There Go the Gores

In an ideal world, the separation of Al and Tipper Gore would be noted in a court circular on the top of page 20 of the New York Times. "The First Lady has no engagements today. From Carthage House, the former Vice President and Mrs. Gore announce their separation." Alas, a broken marriage is now breaking news.


The Gores always hated the intensity of the public spotlight on their family, particularly when it shone upon the occasional unusual activities of their children. The Gores never used their kids to advance their political careers, and it always struck them as unfair when their kids were used against them. (The moral paternalism of the Gores -- Tipper's crusade against rock music, Al's hectoring on global warming -- never rested on their having the perfect marriage.)

They will hate even more the speculation that is sure to follow their announcement. Remember how angry Tipper was when Hillary Clinton refused to separate from Bill Clinton after the Lewinsky affair? Was he...?  Did they...? These are questions that Kitty Kelley or someone will try to answer. They're unseemly to ask, but when you consent to enter public life, you consent to having a measure of your privacy invaded forever.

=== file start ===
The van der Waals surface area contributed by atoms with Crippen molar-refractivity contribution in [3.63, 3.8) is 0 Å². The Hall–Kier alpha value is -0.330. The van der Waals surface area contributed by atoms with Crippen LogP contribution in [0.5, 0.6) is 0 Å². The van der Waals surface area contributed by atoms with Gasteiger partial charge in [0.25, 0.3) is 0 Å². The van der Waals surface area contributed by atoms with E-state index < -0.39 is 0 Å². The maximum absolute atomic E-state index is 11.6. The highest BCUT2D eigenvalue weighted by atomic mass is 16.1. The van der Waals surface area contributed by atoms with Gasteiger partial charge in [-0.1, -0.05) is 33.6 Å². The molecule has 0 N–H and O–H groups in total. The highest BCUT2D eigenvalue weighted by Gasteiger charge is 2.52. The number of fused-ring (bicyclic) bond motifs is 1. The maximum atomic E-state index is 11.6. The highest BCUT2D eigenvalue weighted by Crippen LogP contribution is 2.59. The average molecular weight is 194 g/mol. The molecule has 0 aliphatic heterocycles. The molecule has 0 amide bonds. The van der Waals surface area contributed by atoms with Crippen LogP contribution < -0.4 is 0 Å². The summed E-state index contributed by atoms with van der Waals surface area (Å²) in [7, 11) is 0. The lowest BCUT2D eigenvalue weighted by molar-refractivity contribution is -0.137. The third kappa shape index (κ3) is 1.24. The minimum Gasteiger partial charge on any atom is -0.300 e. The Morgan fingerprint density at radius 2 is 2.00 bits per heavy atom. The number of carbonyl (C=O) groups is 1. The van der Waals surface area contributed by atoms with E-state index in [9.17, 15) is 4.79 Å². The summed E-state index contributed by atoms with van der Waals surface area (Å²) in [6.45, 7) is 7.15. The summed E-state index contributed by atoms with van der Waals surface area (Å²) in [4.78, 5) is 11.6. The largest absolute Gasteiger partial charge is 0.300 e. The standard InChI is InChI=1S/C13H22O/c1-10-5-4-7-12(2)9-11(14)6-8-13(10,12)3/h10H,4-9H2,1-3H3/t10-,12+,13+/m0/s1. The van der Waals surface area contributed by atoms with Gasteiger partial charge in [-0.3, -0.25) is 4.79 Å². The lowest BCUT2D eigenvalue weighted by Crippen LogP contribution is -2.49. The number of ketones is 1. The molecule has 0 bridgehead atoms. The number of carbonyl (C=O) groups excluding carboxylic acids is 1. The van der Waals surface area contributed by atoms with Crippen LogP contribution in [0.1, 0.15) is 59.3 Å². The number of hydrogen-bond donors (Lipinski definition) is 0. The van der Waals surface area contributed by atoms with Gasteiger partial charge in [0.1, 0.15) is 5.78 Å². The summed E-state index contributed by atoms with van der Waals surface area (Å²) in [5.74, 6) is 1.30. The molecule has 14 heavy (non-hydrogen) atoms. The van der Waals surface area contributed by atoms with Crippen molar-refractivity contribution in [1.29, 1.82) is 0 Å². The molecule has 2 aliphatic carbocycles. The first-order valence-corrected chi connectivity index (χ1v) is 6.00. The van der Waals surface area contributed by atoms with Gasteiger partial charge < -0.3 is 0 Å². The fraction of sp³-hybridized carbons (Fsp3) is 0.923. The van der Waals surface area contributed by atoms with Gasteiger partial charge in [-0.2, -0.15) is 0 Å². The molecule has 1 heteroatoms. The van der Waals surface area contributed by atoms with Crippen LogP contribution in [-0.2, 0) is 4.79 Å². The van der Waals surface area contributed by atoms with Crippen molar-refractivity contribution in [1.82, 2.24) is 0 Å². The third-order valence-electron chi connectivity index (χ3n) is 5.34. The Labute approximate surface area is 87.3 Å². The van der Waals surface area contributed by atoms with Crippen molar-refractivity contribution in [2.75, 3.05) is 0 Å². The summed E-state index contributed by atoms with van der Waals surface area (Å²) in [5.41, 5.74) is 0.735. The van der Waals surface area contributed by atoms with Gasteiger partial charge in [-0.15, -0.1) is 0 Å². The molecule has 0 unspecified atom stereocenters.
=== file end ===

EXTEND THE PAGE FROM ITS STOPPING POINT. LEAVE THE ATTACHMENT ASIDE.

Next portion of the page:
Divorce is always supposed to be "sad." Well, it usually is sad. But the children are grown. The two adults are self-sufficient, and they are pursuing their own happiness. So maybe this divorce is the best thing for the two of them. Being apart is sometimes better than being together. 

Aside from the lugubrious affectations of a certain segment of political society, for whom Gore is still the devil incarnate, there is nothing much to be said except for the fact that individually and as a couple, the two made significant contributions to America, and one wishes them well.

Presented by

Marc Ambinder is an Atlantic contributing editor. He is also a senior contributor at Defense One, a contributing editor at GQ, and a regular contributor at The Week.

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